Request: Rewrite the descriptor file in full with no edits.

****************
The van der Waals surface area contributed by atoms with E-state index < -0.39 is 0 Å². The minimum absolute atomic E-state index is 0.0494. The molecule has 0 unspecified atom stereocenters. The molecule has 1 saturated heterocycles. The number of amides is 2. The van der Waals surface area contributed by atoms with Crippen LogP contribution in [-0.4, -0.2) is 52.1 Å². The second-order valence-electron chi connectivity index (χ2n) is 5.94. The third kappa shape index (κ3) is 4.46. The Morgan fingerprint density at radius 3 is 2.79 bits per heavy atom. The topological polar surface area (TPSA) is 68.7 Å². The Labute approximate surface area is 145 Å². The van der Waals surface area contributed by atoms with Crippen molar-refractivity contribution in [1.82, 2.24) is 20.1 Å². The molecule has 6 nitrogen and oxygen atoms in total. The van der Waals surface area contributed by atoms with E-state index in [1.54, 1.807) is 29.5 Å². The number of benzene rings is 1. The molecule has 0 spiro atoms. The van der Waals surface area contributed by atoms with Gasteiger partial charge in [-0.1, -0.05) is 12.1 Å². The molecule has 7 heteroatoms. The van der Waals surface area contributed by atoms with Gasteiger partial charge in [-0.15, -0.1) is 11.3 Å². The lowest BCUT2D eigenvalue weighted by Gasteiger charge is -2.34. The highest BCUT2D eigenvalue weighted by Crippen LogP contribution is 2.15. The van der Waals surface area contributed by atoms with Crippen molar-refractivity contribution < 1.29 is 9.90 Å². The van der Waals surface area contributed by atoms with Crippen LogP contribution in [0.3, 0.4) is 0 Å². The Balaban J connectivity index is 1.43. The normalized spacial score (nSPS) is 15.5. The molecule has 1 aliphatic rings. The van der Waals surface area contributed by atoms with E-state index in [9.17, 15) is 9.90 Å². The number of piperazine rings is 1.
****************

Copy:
The van der Waals surface area contributed by atoms with E-state index < -0.39 is 0 Å². The minimum absolute atomic E-state index is 0.0494. The molecule has 0 unspecified atom stereocenters. The molecule has 1 saturated heterocycles. The number of amides is 2. The van der Waals surface area contributed by atoms with Crippen LogP contribution in [-0.4, -0.2) is 52.1 Å². The second-order valence-electron chi connectivity index (χ2n) is 5.94. The third kappa shape index (κ3) is 4.46. The Morgan fingerprint density at radius 3 is 2.79 bits per heavy atom. The topological polar surface area (TPSA) is 68.7 Å². The Labute approximate surface area is 145 Å². The van der Waals surface area contributed by atoms with Crippen molar-refractivity contribution in [1.82, 2.24) is 20.1 Å². The molecule has 6 nitrogen and oxygen atoms in total. The van der Waals surface area contributed by atoms with E-state index in [1.54, 1.807) is 29.5 Å². The number of benzene rings is 1. The molecule has 0 spiro atoms. The van der Waals surface area contributed by atoms with Gasteiger partial charge in [-0.1, -0.05) is 12.1 Å². The molecule has 7 heteroatoms. The van der Waals surface area contributed by atoms with Gasteiger partial charge in [-0.15, -0.1) is 11.3 Å². The lowest BCUT2D eigenvalue weighted by Gasteiger charge is -2.34. The highest BCUT2D eigenvalue weighted by Crippen LogP contribution is 2.15. The van der Waals surface area contributed by atoms with Crippen molar-refractivity contribution < 1.29 is 9.90 Å². The van der Waals surface area contributed by atoms with Crippen LogP contribution in [0.3, 0.4) is 0 Å². The Balaban J connectivity index is 1.43. The normalized spacial score (nSPS) is 15.5. The molecule has 1 aliphatic rings. The van der Waals surface area contributed by atoms with E-state index in [9.17, 15) is 9.90 Å². The number of piperazine rings is 1.